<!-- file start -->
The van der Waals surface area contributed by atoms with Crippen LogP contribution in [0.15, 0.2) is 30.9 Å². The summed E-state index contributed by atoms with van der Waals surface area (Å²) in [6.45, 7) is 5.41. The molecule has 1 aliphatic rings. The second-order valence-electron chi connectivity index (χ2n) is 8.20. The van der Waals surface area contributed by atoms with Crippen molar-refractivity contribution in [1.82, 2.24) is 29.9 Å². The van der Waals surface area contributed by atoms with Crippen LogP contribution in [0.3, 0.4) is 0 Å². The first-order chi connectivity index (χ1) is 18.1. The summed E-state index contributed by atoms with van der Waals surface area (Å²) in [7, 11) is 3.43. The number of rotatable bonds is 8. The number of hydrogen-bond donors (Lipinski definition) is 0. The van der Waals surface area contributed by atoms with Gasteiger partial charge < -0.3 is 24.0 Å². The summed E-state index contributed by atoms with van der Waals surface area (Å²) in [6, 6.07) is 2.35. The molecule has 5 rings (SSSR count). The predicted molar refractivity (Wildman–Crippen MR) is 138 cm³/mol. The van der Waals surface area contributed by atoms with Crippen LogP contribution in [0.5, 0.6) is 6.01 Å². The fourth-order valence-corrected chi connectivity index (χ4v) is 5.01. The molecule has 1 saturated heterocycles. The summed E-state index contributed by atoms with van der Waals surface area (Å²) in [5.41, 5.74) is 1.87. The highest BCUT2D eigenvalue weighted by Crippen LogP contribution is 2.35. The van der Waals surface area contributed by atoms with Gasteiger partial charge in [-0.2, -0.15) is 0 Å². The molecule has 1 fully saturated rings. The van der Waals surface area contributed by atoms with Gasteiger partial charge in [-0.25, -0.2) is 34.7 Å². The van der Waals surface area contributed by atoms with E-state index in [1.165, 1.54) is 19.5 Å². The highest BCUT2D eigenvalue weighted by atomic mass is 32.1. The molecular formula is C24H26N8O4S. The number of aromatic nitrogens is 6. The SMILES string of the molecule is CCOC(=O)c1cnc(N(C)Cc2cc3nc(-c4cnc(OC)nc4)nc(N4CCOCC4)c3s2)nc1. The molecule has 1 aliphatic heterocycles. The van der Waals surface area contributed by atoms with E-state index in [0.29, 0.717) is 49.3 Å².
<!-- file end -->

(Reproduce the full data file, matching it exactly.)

The van der Waals surface area contributed by atoms with Crippen LogP contribution in [0.15, 0.2) is 30.9 Å². The summed E-state index contributed by atoms with van der Waals surface area (Å²) in [6.45, 7) is 5.41. The molecule has 1 aliphatic rings. The second-order valence-electron chi connectivity index (χ2n) is 8.20. The van der Waals surface area contributed by atoms with Crippen molar-refractivity contribution in [1.82, 2.24) is 29.9 Å². The van der Waals surface area contributed by atoms with Crippen LogP contribution in [0.3, 0.4) is 0 Å². The first-order chi connectivity index (χ1) is 18.1. The summed E-state index contributed by atoms with van der Waals surface area (Å²) in [7, 11) is 3.43. The number of rotatable bonds is 8. The number of hydrogen-bond donors (Lipinski definition) is 0. The van der Waals surface area contributed by atoms with Gasteiger partial charge < -0.3 is 24.0 Å². The summed E-state index contributed by atoms with van der Waals surface area (Å²) in [6, 6.07) is 2.35. The molecule has 5 rings (SSSR count). The predicted molar refractivity (Wildman–Crippen MR) is 138 cm³/mol. The van der Waals surface area contributed by atoms with Crippen LogP contribution in [0.5, 0.6) is 6.01 Å². The fourth-order valence-corrected chi connectivity index (χ4v) is 5.01. The molecule has 1 saturated heterocycles. The summed E-state index contributed by atoms with van der Waals surface area (Å²) in [5.41, 5.74) is 1.87. The highest BCUT2D eigenvalue weighted by Crippen LogP contribution is 2.35. The van der Waals surface area contributed by atoms with Gasteiger partial charge in [-0.2, -0.15) is 0 Å². The molecule has 1 fully saturated rings. The van der Waals surface area contributed by atoms with Gasteiger partial charge in [-0.25, -0.2) is 34.7 Å². The van der Waals surface area contributed by atoms with E-state index in [1.165, 1.54) is 19.5 Å². The highest BCUT2D eigenvalue weighted by atomic mass is 32.1. The molecular formula is C24H26N8O4S. The number of aromatic nitrogens is 6. The SMILES string of the molecule is CCOC(=O)c1cnc(N(C)Cc2cc3nc(-c4cnc(OC)nc4)nc(N4CCOCC4)c3s2)nc1. The molecule has 1 aliphatic heterocycles. The van der Waals surface area contributed by atoms with E-state index in [0.29, 0.717) is 49.3 Å².